The Geerling household is preparing for the largest home project to date; and while my wife and I have decided to spend a bit extra to have a contractor do the work for the actual kitchen reno, we are still doing what we can to maintain a functional household during the extensive refurbishment of our original kitchen, dining, and laundry area to make it a lot more amenable to our family lifestyle (our current layout is difficult with three kids and two kitchen peninsulas!).
'Phase 1', as I'm calling it, was the electrical work to support moving our electric dryer, clothes washer, and maybe even dishwasher to the basement during the course of the project. I installed a 75A sub-panel in the basement last year (it was my last major home improvement project before the surgery), and it's time to start putting the extra slots in it to good use!
As with most of my projects nowadays, I recorded the entire event as a time-lapse with a Raspberry Pi Zero, using my Raspberry Pi Time-Lapse App. And here it is, for you to enjoy!
A few notes from the project:
- This was the first time I worked with a 10/3 circuit. I've done many 10/2 and 12/2 circuits, and even pulled the 4-4-4-2 SER wire for the subpanel (that was... interesting! Also the first time I realized how awesome a palm nailer is). 10/3 is interesting; you have to use a different NM staple, and 3/4" EMT instead of the standard NM staples and 1/2" EMT I'm used to.
- Speaking of 10/3, I also had to pull out the 'big guns' to cut it—I used my bolt cutters since my linesman's pliers just weren't up to the task!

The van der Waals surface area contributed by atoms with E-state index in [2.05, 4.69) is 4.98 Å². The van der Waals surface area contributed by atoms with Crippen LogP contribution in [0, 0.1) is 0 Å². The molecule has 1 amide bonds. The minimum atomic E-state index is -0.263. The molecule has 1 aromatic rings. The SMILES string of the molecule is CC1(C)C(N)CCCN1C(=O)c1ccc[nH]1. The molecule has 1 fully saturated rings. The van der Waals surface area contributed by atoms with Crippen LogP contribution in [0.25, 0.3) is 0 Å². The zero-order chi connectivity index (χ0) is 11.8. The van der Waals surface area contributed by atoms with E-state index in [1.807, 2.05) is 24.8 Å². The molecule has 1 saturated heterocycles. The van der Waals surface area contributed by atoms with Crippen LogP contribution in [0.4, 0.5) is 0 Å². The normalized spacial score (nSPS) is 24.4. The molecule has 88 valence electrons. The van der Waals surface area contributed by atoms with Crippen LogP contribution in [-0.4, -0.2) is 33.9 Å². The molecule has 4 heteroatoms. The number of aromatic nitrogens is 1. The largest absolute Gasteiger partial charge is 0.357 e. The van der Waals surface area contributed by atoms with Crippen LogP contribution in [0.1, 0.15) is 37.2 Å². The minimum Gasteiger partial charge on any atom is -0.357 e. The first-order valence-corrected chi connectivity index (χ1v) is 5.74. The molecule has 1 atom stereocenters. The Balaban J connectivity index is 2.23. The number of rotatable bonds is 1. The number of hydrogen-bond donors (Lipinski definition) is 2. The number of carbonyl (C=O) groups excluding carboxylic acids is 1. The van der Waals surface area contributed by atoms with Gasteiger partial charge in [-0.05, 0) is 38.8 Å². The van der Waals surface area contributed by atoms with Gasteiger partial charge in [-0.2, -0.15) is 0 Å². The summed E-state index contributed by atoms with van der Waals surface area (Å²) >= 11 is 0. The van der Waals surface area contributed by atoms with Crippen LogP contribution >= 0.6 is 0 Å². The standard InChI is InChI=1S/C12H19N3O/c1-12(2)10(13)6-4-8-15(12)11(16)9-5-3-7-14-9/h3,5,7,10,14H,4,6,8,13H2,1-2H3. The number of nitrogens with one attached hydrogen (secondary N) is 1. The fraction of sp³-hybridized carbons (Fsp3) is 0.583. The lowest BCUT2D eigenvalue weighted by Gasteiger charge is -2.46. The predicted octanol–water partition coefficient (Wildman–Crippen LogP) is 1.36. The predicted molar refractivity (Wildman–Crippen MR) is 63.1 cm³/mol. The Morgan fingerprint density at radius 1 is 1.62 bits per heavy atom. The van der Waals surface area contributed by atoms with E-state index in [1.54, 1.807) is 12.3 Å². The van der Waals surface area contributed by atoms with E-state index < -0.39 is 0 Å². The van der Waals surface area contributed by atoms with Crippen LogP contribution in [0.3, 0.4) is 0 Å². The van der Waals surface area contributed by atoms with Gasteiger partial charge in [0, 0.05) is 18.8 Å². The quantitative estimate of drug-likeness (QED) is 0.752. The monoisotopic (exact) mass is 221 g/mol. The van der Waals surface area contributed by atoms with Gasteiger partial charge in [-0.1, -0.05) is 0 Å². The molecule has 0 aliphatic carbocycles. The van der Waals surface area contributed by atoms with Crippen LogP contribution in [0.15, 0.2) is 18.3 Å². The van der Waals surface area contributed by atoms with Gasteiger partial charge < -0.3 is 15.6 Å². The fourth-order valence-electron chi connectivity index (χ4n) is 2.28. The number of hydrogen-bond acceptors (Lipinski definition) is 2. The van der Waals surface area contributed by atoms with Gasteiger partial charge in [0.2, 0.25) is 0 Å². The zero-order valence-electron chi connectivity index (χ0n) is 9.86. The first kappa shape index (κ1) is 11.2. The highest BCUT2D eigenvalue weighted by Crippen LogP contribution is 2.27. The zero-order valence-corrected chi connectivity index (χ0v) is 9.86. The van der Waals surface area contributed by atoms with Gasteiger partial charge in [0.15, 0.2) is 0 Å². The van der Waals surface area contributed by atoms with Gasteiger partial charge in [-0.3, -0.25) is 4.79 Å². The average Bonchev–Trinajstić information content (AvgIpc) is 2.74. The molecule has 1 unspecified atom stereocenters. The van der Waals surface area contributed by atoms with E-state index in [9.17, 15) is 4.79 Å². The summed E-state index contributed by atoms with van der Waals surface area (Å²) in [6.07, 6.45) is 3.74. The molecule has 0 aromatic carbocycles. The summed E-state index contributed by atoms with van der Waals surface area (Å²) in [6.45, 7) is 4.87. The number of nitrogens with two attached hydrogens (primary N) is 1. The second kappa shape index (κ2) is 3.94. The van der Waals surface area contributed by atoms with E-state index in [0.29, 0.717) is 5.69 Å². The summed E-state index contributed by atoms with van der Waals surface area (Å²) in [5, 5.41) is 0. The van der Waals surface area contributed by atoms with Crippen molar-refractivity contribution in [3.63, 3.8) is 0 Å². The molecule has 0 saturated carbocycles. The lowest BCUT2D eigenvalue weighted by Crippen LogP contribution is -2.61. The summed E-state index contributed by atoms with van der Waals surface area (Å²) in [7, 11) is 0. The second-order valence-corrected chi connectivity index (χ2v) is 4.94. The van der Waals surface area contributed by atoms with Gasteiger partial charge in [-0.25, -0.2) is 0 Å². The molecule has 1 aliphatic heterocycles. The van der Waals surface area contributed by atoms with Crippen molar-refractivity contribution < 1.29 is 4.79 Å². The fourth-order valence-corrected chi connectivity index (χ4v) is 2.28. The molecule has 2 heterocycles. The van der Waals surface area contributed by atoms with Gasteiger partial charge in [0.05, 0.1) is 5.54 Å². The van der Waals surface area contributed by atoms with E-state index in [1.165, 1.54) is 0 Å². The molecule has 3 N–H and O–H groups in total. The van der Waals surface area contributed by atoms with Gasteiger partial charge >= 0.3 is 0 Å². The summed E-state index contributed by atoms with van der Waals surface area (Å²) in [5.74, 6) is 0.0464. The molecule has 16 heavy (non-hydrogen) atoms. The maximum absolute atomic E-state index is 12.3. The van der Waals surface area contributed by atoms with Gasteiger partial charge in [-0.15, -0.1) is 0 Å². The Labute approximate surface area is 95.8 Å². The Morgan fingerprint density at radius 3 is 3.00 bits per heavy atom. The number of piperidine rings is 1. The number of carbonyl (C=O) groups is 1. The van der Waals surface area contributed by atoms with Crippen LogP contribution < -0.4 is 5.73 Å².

- A couple years ago, after realizing the futility of using a standard 'hammer drill' on foundation concrete walls (though it worked okay with bricks), I finally splurged on a rotary hammer (specifically this DeWalt 20V Max Rotary Hammer). It is so worth it. If you have to drill more than one hole in any kind of masonry... there is no comparison behind a rotary hammer (and a good SDS Plus bit) and a hammer drill.
- For anchoring the boxes to the concrete, I now default to Gardner Bender concrete anchors (drill hole, tap in anchor, then screw into the anchor through the box). I used to use Tapcon screws, but at least for applications where there can be some movement (people plugging and unplugging devices), the Tapcons would become loose or entirely dislodged over time.
- I borrowed a combo 3/4" and 1/2" pipe bender from my Dad, and his advice about bends (which he heard from some electrician friend) is true: always bend more than you think... it's a lot harder to re-bend an existing bend, especially for a short-radius 45°-45° bend like I was attempting! Mine turned out to be more like 38°-26° or so :D